So I have read quite a bit of psychology research on this phenomenon that people will frequently profess a belief in a religion, yet not actually practice the religion. The reasons are not simple, they are in fact as varied as the people involved. However, there are some overall themes that repeat. The first and foremost is the concept that a stated belief is a way to project an image of oneself, which the membership they profess provides that credibility. The dissonance is that the person actually does not have any faith. Meaning the person does not really trust that action toward that professed belief will actually produce any results for them. They actually believe that the time invested is not as important as the time spent doing other things. This is a separation between projected self image, manifest via proclaimed belief and the actually willingness to exercise faith that following the religious practices will actually benefit them.
This is really interesting actually. If you separate the argument for discussion about truth for a moment, meaning set aside the actual existence of a life beyond death, or a Supreme Being, or an eternal divinity. Suspending that for a moment, you could ask the question, does a religious practice actually benefit people outside of miracles and divine boons granted by heavenly beings? The fun thing is that most studies on this subject prove that there actually is a benefit. People that are religious still get divorces, still have addictions, still commit felonies and any other unfortunate circumstances that you might consider. However, they consistently have less of those things per population. People will always point out the “church leader” they know that committed some horrible act, or some hypocrisy, but on balance and as a whole religious people, across all dominations, tend to have less of these unfortunate occurrences than people who do not.
However, it is usually for people that are actively practicing their religion, meaning they are going to Church (or synagogue, or temple, or fellowship, or meetings). This should not come as a surprise. This is because people that do not go are usually very open to explaining the reason. The most common reason is that they “are not ready yet,” or some derivative of that concept. Not ready for what? Well at the core of practicing a religion is the concept that putting faith toward that practice will produce results for them. However, almost every major religion asks for commitment, sacrifice, or some demonstration of faith as part of that practice. People are asked to stop certain practices, abstain from substances, pay a portion of their income to helping others, serving others in some capacity, teaching, attending classes, and a wide variety of other activities. This means that the faithful person has to subscribe to a few commitments, namely setting aside personal interest for community or group interest. This is why they “are not ready.”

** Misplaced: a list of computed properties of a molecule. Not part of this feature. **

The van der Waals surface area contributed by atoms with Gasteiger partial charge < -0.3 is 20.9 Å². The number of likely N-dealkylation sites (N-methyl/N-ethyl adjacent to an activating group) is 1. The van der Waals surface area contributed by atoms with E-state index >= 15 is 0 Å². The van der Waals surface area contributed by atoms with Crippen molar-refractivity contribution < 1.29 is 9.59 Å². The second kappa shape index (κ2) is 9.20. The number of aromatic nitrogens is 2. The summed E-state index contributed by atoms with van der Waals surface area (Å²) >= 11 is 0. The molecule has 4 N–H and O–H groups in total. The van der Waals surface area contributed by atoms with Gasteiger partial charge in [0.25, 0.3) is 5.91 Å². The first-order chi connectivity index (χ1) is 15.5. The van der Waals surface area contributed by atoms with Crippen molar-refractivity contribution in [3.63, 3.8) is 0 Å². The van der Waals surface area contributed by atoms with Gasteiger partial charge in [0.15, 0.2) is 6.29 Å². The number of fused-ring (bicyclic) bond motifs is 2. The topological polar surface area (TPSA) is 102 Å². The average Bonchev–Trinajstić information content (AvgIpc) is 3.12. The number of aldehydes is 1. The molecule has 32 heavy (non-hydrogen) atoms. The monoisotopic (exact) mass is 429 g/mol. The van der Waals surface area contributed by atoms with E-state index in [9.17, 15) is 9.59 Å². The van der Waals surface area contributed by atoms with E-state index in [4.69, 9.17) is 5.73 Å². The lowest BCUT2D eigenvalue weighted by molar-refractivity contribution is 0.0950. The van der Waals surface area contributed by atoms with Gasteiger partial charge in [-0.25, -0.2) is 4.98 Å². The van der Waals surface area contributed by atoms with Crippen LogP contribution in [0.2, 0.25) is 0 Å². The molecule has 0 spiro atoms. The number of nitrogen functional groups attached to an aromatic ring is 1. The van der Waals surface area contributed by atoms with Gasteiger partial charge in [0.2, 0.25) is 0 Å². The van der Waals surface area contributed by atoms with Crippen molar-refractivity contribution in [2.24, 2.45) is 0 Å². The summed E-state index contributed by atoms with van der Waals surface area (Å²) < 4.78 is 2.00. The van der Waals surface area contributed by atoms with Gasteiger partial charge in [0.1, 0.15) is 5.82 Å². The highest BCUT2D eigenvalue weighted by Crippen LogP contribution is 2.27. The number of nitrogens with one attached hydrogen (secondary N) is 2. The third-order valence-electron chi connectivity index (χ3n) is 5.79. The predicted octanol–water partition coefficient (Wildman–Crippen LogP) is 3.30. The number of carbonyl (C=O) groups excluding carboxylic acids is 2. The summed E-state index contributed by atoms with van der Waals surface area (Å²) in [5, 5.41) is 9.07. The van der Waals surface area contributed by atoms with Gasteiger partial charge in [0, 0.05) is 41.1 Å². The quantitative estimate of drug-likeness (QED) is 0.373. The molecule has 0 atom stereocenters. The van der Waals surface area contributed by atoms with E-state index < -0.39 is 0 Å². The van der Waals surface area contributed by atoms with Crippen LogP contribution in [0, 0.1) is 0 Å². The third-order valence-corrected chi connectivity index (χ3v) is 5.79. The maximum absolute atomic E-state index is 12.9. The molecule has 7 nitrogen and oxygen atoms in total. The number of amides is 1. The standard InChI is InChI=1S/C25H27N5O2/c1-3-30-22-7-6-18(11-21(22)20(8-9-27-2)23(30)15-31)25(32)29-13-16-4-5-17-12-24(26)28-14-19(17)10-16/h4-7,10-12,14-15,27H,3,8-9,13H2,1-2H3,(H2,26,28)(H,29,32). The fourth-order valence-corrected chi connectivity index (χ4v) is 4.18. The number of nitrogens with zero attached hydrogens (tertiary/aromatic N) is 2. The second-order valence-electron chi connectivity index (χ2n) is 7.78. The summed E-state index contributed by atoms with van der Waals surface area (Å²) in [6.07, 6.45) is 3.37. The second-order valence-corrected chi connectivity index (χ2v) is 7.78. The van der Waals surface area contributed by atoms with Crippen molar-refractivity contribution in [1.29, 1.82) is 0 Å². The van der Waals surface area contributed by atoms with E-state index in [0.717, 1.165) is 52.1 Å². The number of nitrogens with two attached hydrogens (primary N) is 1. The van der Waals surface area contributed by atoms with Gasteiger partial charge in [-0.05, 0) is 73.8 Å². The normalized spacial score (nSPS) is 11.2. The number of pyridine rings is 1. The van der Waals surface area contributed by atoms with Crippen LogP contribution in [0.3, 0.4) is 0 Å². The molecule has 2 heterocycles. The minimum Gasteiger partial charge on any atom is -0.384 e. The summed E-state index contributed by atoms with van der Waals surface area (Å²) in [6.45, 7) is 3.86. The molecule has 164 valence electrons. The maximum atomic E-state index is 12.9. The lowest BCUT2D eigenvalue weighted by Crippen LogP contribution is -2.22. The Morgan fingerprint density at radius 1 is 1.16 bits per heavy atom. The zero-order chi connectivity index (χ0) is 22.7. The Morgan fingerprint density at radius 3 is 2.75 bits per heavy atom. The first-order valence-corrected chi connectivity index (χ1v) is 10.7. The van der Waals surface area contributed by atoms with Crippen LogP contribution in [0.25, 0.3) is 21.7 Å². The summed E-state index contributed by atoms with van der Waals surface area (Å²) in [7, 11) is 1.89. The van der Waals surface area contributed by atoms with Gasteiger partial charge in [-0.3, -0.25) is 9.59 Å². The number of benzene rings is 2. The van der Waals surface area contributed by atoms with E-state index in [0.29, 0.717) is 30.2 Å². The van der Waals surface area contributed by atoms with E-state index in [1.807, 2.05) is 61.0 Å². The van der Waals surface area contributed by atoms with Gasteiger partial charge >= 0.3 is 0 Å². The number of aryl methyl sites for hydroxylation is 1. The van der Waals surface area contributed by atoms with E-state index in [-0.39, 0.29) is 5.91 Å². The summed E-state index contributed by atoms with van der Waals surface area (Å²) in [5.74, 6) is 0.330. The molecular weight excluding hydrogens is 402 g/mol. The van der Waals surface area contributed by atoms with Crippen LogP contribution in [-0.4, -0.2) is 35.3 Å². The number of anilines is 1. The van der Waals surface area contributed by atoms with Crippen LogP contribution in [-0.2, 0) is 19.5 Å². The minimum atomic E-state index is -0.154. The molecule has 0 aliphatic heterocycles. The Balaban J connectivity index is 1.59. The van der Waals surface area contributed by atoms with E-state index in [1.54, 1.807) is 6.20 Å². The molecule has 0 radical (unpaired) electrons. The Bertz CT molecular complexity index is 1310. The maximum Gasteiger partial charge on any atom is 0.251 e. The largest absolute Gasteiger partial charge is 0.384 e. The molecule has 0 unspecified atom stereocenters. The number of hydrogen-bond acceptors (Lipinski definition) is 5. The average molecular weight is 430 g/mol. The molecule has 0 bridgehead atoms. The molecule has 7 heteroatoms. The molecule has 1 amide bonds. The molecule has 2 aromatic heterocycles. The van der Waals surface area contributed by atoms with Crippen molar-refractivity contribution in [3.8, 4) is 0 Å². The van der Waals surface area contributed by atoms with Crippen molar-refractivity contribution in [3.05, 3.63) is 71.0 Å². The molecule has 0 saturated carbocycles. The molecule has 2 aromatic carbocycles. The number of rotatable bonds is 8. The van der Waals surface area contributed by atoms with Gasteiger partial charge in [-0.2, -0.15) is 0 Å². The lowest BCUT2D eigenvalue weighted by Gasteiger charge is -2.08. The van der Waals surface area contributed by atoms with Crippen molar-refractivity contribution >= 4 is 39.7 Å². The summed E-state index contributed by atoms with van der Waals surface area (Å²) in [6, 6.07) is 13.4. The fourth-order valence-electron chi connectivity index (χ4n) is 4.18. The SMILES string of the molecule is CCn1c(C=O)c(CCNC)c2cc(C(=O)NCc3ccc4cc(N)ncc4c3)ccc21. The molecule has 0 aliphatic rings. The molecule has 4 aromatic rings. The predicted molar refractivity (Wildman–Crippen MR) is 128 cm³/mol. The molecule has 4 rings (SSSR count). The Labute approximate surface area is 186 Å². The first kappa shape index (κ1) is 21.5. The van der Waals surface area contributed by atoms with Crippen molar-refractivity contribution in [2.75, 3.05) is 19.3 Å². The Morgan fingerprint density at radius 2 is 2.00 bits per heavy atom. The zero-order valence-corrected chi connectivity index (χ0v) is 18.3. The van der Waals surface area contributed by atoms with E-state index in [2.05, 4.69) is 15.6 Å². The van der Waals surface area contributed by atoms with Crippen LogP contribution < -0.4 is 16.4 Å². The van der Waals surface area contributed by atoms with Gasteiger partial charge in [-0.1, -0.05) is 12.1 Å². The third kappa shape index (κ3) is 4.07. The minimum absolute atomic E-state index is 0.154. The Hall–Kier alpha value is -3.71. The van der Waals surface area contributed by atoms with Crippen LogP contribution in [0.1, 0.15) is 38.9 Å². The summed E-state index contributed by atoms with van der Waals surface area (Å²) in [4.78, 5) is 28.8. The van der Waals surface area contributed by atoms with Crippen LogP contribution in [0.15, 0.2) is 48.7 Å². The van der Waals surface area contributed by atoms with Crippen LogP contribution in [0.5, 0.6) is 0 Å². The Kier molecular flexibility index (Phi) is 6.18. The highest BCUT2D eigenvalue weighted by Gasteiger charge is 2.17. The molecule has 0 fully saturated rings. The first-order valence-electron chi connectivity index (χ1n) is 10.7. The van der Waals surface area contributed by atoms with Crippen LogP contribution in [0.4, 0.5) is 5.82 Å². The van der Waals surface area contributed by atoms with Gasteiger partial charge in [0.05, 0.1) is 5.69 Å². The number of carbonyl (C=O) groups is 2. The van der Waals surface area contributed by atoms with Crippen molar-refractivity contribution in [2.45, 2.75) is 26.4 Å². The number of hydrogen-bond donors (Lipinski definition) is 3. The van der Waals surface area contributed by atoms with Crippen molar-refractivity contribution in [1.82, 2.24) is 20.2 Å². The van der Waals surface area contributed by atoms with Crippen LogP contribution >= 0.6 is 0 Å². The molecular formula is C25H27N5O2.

Ask this question, it is a fun one. Religion at the core (eastern and western religions) all are basically asking us to do the same thing. Establish that there is another ideal, that is not us, that is better than we are. This makes us look at ourselves in comparison and determine that we have a lot of things to work on, to improve, to get better at. The belief in God is the very idea that causes humanity to reach higher, to strive for improvement, to attempt to obtain the impossible. The admission that the ideal is there and that the ideal is not us, requires us to consider what we are not. This is the very definition of humanity, and requires action or just the acceptance that we are not the ideal. So religion is designed to teach us to get better as a people, to put aside things that hurt us or prevent us from becoming better. Religion asks us to set aside our greedy personal ambitions, to help others. We are told to sacrifice our money and time for the benefit of the collective rather than selfish interest. We are taught to be better people, participate in better communities, and to constantly strive to improve. So the question is, is going to Church a good idea?
This concept of going to Church, or effectively reminding people of their humanity, has been in existence for all of human history. Abandoning this is to abandon ourselves. Abandoning this is to claim that we are the ideal. Looking around me and seeing what is going on in this world, I am not ready to say that yet. We are certainly not even close to the ideal. Should we really be abandoning the core methodology for defending our own nature? I do not think so. When we think of self improvement, people think of eating better, exercising more and those sort of things. Perhaps we should stop and consider that going to Church might also be something to consider.